Sold For: $1,885
Model: M1 Carbine
Serial Number: 6129560
Year of Manufacture: 1944
Caliber: .30 Carbine
Action Type: Semi-Automatic with Box Magazine
Markings: The rear of the receiver is marked “UNDERWOOD / 6129560” over a Cherry Bomb. There is a Cherry Bomb on top of the bolt handle. The receiver ring is marked “U.S. CARBINE / CAL. 30 M1”. The top of the barrel is marked “UNDERWOOD / 3 – 44” over a Cherry Bomb, over a “P”. There are no import marks.
Barrel Length: 18″
Sights / Optics: The front sight is a Type 1 and the rear sight is a wing protected blade.
Stock Configuration & Condition: The stocks are nicely oiled, Type III military pieces with a Type 1A Barrel Band. There is a clean “GHD / UEF” and Crossed Canons proof mark. “M-U” is stamped on the left side of the sling cut. The wood has naturally darkened, with a few rubs, dings and scratches. Some light sanding can be seen, though the marks remain crisp and this sanding could be from the time of production. There is a hairline crack beginning at the recess cut on the left side of the frame. The LOP measures 13″ from the front of the trigger to the back of the checkered steel plate. The stocks rates in about Fine overall condition.
Type of Finish: Parkerized
Finish Originality: As Military Applied
Bore Condition: The bore is bright and the rifling is sharp. There is no erosion. MW: 1.5
Overall Condition: This rifle retains about 75% of its metal finish. The balance of the finish shows general thinning from handling. The rear of the frame has thinned the most. Otherwise, the edges show wear and there is a light drift to patina. There is some darker discoloration on the left side of the frame and the top of the barrel. The screw heads are sharp. The markings are crisp. Overall, this rifle rates in about Fine condition.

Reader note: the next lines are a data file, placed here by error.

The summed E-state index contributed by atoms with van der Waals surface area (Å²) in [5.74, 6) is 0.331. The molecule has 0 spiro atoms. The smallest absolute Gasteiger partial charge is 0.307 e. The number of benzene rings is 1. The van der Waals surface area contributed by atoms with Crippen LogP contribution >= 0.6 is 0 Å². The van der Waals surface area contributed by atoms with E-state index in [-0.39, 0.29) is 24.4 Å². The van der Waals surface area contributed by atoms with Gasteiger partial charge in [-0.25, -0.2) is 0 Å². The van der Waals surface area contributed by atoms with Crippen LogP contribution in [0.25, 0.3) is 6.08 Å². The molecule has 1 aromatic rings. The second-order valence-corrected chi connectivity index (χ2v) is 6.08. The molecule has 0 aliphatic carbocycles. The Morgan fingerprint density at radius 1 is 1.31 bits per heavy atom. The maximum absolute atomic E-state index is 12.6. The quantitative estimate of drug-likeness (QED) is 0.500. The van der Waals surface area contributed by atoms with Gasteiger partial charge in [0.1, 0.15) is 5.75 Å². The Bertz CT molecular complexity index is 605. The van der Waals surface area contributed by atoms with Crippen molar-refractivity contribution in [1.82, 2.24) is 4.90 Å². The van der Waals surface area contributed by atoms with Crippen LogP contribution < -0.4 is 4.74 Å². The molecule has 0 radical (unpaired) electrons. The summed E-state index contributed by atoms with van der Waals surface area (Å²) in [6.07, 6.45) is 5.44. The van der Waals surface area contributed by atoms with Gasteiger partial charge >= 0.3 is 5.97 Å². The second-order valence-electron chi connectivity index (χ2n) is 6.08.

Mechanics: The action functions correctly. We have not fired this rifle.
Box, Paperwork & Accessories: None. NO magazine is provided.
Our Assessment: This is a well preserved M1 Carbine from relatively early 1944 and produced by the Underwood Typewrite Company. This gun has a clear cartouche in the stock and natural age throughout. These carbines were favorite war implements for soldiers of the day, lighter to carry than the Garand and Thompson, with a detachable box magazine and a cartridge that Lt. Col. John George stated “would easily penetrate the front and back of steel helmets, as well as the body armor used by Japanese forces of the era.” Audie Murphy found favor in the carbine and this is a great example of the important WWII gun.